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More Stories - The Way We Were
Flowers & Geese
In the story about Aunt Amelia, Left on the Shelf, I showed a picture of her with a "duck". Now I knew better than that. Memory fails at times. That is a goose! (I've corrected it now.) I'd heard the tale often enough that I should have remembered.My mother, Alice Hine, had gone to live with her Aunt Amelia on the Newfield farm later owned and worked by her brother, Robert Hine and his wife Jeanette.
One day when Mom and Auntamee went out into the yard, there was a little ball of yellow fluff - a very young baby goose. No geese were nesting nearby, and the closest neighbors that raised them, the Van Ettens, were maybe 5 miles through forest and hills as the crow flies; and much, much further otherwise.
The only explanation they could some up with was that some predatory bird had snatched up the gosling, then either been attacked or seen something better and dropped it. It was uninjured, which seemed even odder.
Mother doesn't remember where they kept it at first but it was surely behind the kitchen range, where especially-privileged cats had their kittens or dogs their pups, and where orphaned or abandoned lambs and other small livestock were kept and raised in warmth and safety. In any case, the goose grew and grew, and naturally thought that Mom and Auntamee were its parents. It followed them all over the farm and was an amusing and treasured pet for years.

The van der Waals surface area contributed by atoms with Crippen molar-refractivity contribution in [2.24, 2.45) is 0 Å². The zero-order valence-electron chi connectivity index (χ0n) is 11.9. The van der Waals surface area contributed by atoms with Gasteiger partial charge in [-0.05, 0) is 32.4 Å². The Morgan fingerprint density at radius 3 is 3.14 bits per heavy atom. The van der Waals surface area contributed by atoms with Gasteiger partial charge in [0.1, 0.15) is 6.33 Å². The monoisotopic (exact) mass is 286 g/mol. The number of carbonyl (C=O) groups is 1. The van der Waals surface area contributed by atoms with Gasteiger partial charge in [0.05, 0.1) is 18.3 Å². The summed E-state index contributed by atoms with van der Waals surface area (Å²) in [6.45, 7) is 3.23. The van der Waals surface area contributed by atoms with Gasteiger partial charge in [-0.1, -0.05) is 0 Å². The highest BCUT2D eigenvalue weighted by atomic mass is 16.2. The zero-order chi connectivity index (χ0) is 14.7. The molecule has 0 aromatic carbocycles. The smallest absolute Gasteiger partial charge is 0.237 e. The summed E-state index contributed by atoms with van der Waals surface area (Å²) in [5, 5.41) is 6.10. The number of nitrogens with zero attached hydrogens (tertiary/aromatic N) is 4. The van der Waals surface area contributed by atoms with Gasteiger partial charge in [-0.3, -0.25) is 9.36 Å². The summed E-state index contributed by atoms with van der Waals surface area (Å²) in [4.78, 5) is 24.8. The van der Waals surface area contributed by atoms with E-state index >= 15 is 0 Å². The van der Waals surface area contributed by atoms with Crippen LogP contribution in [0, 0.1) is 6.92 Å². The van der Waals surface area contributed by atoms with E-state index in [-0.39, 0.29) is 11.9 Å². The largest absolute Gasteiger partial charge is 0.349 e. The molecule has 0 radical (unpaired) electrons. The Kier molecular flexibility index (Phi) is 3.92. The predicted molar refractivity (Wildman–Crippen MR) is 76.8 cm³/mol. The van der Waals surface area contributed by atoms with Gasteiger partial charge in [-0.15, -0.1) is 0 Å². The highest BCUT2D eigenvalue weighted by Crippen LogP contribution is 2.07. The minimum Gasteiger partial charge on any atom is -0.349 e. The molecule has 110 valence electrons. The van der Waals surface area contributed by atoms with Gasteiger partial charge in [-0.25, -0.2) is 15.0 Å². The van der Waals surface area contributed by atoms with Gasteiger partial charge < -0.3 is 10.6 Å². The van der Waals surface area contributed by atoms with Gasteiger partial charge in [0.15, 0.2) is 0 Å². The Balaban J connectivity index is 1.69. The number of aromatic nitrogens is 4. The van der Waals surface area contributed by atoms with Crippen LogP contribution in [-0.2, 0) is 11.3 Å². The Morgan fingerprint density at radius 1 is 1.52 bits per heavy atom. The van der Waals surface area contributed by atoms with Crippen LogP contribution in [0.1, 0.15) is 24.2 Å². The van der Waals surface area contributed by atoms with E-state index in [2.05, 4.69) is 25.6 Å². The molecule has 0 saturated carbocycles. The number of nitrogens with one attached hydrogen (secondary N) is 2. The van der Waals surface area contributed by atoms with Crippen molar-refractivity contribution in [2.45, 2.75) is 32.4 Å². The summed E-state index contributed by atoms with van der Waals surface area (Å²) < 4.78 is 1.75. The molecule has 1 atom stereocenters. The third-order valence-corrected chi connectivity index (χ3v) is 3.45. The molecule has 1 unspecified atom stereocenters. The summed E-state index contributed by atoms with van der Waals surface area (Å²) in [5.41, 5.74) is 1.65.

Uncle Bob retired and sold his farm some years back, but bought a piece on land on the edge of it and had a prefab built. He gardened extensively, and sent me "bragging photos". He wrote me a email although he prefered to write by hand (says it's "hunt and peck with a lot more hunting than pecking"):
Uncle Bob always did grow the best corn, and as I recall won prizes for it at the State Fair. I remember Grandpa once bringing in an ear of Uncle Bob's field corn and bragging on it; it was the longest, fullest ear I've ever seen. His mother and my own mom all had tremendous green thumbs, while mine is more "mint" colored. I'm good on trees and herbs, though!
How well I remember my mother's asters, daffodils, jonquils, hollyhocks, zinnias, columbine... and Grandma Hine's roses, tiger lilies, Easter lilies, pansies, petunias, gloxinias and African violets.... and so much more! We have one of the largest "gardens" in the neighborhood, but I go more for sturdier flowers and foliage, hibiscus, bananas, papyrus, coleus and other things that can take some inattention and mistreatment. Once I got a package of hybrid zinnia seeds that grew like nothing I had ever seen before, big fluffy heads in various bright colors. They were planted on the walkway back to my office; I had little faith they would even come up, let alone turn into such a wonder. And they were the wonder of the neighborhood - until little by little they were all stolen. Aye, Miami!!!!
While my gardens are nothing to compare to theirs, it's a heritage I remember well. Sometimes when insomnia hits I can take my mind visiting gardens filled with all that beauty of my youth.
Here's some of my late Uncle Bob's results (click on any picture to enlarge):
Wish I could do that! Somebody's a great photographer, too.